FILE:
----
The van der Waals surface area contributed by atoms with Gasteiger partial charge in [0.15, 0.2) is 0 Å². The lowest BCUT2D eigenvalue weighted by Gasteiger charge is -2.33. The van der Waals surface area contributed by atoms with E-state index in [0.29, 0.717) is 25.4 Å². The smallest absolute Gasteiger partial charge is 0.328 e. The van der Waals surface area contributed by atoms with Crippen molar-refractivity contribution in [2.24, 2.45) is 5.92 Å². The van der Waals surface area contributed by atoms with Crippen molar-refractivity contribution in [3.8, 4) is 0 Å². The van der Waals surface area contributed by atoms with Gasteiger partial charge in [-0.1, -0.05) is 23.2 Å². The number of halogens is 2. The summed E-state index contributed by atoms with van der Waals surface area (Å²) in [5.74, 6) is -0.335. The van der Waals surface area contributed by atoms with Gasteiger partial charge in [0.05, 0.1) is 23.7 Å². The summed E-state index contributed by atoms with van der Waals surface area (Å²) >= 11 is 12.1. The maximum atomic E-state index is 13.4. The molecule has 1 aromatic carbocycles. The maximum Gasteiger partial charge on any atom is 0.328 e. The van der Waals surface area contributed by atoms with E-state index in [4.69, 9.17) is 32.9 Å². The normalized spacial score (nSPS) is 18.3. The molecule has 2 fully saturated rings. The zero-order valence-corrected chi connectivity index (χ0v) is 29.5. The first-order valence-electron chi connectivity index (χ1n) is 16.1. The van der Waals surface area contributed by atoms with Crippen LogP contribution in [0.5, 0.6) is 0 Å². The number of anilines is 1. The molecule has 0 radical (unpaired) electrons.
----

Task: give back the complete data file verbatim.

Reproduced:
The van der Waals surface area contributed by atoms with Gasteiger partial charge in [0.15, 0.2) is 0 Å². The lowest BCUT2D eigenvalue weighted by Gasteiger charge is -2.33. The van der Waals surface area contributed by atoms with E-state index in [0.29, 0.717) is 25.4 Å². The smallest absolute Gasteiger partial charge is 0.328 e. The van der Waals surface area contributed by atoms with Crippen molar-refractivity contribution in [2.24, 2.45) is 5.92 Å². The van der Waals surface area contributed by atoms with Crippen molar-refractivity contribution in [3.8, 4) is 0 Å². The van der Waals surface area contributed by atoms with Gasteiger partial charge in [-0.1, -0.05) is 23.2 Å². The number of halogens is 2. The summed E-state index contributed by atoms with van der Waals surface area (Å²) in [5.74, 6) is -0.335. The van der Waals surface area contributed by atoms with Gasteiger partial charge in [0.05, 0.1) is 23.7 Å². The summed E-state index contributed by atoms with van der Waals surface area (Å²) >= 11 is 12.1. The maximum atomic E-state index is 13.4. The molecule has 1 aromatic carbocycles. The maximum Gasteiger partial charge on any atom is 0.328 e. The van der Waals surface area contributed by atoms with E-state index in [4.69, 9.17) is 32.9 Å². The normalized spacial score (nSPS) is 18.3. The molecule has 2 fully saturated rings. The zero-order valence-corrected chi connectivity index (χ0v) is 29.5. The first-order valence-electron chi connectivity index (χ1n) is 16.1. The van der Waals surface area contributed by atoms with Crippen LogP contribution in [0.5, 0.6) is 0 Å². The number of anilines is 1. The molecule has 0 radical (unpaired) electrons.